RE:ganic is a start-up based in Münster whose mission is to clear the world from the plastic. It does so by combining organic fibres/byproducts with organic binding agents to
create bio compostable and biogenic materials for short-lasting products or long-lasting products.
Adisa: Can you tell me a little bit about your business, what it is about, and maybe particularly what inspired you to create it.
Jose: Yeah, sure. We are a young startup that is based in Münster. Our name is RE:ganic, comes from the re that relates to sustainability, recycling, all of the things that come with it; and organic, because our goal is to create materials that are 100% organic and actually compostable and that can be used as an option for plastic materials. And they are actually fossil fuel free. So we're not using fossil fuel to create our materials, rather than we have them from the nature and from organic composition and the chemical side. What inspired me as a single person from the team is that I was always keen on sustainability and seeing how to make the world a better place. I've always been on the side of being just a little bit conscious about the lifestyle that we have as an individual and how we can improve from there.
So when I came to Germany, I think that was one of the most important highlights of my life, because coming here made me realize the amount of options that you can have to live in a more sustainable way and to just be more nature-based, let's put it that way.
So when I came here, I started my studies and in the process, I met a lot of people that were really connected into this. And then I started to talk to my professors and my lecturers. And from there it just came out of the idea of why not just using recycled waste material, that is, it's been created by the food industry daily and find some organic binders that you can add to it and then maybe, maybe come up with something that might help to reduce the amount of plastic pollution the plastic produces around the world.
Adisa: So you've been an entrepreneur for some time. What do you like most about the process?
Jose: Well, this might sound a little bit weird, but I think the challenges are the most exciting part of it. When you face a wall and you realize: “ok, this is the end of the road for me”, and then out of nowhere, you just pull something out of your sleeve and say, “hey, but we can do this”.
And then you embrace another talent and you just have to think very fast on how to shift your ideas and how to course everything that you were working on and into a different way without losing that. For me, that’s the most important part. And that's it's just the challenge of just realizing “ok, this is actually alive and therefore it changes constantly”.
Adisa: Ok, so you would say you like the process of growth and resourcefulness and resourcefulness and flexibility that you gain through being faced with a challenge?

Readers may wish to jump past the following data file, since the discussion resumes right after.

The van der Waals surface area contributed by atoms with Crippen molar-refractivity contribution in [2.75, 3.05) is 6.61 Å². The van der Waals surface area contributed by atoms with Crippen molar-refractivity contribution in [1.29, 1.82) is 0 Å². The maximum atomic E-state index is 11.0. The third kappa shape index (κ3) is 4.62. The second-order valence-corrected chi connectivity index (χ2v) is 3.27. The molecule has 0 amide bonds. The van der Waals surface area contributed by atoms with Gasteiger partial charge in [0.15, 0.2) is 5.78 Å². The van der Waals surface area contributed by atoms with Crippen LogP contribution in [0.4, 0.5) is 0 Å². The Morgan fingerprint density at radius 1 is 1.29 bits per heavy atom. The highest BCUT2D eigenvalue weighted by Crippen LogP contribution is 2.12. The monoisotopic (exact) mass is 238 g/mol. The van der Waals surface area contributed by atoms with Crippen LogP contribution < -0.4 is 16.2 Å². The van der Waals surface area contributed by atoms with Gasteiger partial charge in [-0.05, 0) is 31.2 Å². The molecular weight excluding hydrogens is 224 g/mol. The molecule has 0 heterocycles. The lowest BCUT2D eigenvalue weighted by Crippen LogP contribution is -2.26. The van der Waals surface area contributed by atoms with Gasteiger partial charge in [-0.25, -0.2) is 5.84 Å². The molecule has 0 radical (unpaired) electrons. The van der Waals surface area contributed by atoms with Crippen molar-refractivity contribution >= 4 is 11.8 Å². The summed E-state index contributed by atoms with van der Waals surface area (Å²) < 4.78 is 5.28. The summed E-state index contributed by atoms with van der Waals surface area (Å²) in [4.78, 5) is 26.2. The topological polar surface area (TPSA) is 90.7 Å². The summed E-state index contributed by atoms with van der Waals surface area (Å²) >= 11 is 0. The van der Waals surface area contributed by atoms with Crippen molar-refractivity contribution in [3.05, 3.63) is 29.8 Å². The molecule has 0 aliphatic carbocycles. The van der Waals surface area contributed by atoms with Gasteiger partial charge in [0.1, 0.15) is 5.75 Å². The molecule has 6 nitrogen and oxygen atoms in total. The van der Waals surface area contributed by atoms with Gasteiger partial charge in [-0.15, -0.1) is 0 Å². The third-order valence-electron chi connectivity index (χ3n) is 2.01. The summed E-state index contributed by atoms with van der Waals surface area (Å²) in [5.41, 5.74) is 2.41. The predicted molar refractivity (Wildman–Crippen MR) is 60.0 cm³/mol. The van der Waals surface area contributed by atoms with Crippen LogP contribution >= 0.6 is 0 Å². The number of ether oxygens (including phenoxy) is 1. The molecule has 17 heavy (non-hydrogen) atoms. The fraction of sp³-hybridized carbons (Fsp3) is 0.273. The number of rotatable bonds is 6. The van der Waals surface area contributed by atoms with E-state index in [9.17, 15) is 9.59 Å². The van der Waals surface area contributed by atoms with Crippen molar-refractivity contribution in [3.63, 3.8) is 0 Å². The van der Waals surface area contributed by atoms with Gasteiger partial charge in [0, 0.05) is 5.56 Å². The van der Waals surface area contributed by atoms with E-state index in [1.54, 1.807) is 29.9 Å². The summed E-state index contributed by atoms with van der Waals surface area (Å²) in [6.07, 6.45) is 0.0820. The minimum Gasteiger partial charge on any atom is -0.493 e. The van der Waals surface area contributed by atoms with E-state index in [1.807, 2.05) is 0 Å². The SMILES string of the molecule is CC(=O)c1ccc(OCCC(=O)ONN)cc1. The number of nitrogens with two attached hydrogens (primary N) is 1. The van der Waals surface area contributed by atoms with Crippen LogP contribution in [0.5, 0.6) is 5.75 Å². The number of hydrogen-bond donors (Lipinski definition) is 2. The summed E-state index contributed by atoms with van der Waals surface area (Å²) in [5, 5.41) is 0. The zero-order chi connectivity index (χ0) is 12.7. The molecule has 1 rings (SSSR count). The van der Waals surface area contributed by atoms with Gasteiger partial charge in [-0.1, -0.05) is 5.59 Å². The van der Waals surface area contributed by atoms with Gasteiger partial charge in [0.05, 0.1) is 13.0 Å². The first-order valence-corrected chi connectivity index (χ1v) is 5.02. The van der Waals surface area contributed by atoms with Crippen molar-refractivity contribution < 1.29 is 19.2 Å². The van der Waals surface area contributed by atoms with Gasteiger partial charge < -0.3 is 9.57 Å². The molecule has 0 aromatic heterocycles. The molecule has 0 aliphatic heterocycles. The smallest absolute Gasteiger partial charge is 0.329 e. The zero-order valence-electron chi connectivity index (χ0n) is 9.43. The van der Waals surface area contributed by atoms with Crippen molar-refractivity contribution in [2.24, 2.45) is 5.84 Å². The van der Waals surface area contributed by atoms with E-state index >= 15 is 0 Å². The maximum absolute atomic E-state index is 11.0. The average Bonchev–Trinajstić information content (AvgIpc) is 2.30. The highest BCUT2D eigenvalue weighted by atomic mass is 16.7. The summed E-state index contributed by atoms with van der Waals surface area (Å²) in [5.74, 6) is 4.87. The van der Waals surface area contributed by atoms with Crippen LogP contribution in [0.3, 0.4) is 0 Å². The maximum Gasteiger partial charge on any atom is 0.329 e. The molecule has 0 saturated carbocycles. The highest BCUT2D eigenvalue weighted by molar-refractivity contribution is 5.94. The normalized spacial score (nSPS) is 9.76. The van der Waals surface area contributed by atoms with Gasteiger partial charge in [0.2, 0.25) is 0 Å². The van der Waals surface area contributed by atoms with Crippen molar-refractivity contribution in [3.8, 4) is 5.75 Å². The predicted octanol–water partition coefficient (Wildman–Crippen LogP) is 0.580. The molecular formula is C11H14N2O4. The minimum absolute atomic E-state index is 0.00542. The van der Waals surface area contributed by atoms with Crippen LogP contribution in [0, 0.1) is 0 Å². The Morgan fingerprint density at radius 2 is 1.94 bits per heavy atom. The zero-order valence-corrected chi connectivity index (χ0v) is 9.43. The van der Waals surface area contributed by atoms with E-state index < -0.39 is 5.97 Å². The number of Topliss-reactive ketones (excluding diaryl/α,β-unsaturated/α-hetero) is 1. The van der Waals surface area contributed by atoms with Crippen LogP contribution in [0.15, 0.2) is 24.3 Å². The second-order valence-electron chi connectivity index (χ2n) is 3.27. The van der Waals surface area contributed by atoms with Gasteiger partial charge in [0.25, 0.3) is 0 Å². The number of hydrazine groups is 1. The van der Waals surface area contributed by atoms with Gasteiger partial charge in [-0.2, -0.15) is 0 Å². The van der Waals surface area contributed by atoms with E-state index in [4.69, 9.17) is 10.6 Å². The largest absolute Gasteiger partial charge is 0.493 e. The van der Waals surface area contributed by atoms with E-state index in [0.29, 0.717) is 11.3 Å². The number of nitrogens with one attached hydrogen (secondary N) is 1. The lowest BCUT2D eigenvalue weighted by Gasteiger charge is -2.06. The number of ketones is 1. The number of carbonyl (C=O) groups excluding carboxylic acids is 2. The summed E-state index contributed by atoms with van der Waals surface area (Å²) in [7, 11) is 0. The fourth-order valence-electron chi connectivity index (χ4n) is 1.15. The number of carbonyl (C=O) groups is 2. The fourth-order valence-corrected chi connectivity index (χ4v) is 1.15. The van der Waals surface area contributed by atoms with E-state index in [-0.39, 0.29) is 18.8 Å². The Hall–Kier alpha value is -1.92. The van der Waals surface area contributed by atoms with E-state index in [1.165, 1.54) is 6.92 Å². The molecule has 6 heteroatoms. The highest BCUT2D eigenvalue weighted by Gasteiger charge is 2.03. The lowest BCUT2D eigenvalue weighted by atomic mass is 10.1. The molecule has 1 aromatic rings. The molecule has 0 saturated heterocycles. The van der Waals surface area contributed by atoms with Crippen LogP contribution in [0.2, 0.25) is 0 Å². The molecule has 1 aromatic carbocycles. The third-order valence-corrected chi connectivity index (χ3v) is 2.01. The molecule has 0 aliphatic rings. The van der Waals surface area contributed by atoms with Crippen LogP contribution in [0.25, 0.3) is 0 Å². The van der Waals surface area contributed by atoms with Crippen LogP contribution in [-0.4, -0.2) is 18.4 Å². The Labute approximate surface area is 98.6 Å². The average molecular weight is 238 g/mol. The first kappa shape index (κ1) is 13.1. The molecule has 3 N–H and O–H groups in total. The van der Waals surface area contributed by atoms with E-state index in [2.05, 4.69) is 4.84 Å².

Jose: Totally, at least for me. I don't know if I'm just a very weird entrepreneur, but for me, the challenges are the most exciting thing, because, as I said, it just it makes me realize that you're alive and you're not just stuck in one place and not doing the same thing continuously. Rather, you are going back, analyzing and then moving forward, but from another side or another perspective.
Adisa: What does it take to be a good entrepreneur? What are some skills, hard skills, soft skills or mindset, that is really important to possess to be a good, successful entrepreneur?
Jose: Well, I think I think that's a very good question, because I usually think as one entrepreneur, you cannot do everything; you are not just one-man orchestra. It's impossible to cover every single aspect of becoming an entrepreneur. Of course, you need to have some hard skills. You need to understand how to, for example, create a business plan and how to address a need or how to identify a need and then to create something out of that. You also need empathy. You need to understand. You need to understand for yourself who you are and where you want to be in the future. Then you need to understand your partners and their struggles and how you might just help them with their struggles. So the overall challenge of the overall business carries on. You also need resilience. So like I just told you, whenever you face a wall and you say “wow, this is the end” and then just not dropping your arms and just say, “no, let's go, let's keep on fighting”. That's something that since very early stage of my life, my family taught me that. And that's something that has been sticking around with me and never letting things put you down. I think not only for entrepreneurs, but for a lot of people in general. That's one of the things that they should just have courage within themselves, resilience, problem-solving and lateral thinking. You're not just only focused on one goal and money is not the only thing that you need to pursue, but there are endless things. At least for me and my team, I know for certain, we're not looking for money in this business. We are actually trying to develop something for the future and to just lower the emissions that the whole production cycles have created. And we just want to go for the well-being of the environment rather than the well-being of ourselves with the money that we can create with the products.
Adisa: So it is purpose-driven entrepreneurship rather than profit-driven. The profit is just a by-product of the whole process.
Jose: Exactly. If we can just make a living out of this and we just don't starve during the month, that's perfect. To overcome, as I said just before challenges and to and to think yourself like, OK, I'm doing something good for the world feeds us more than just having money in our bank account, which is not bad at all.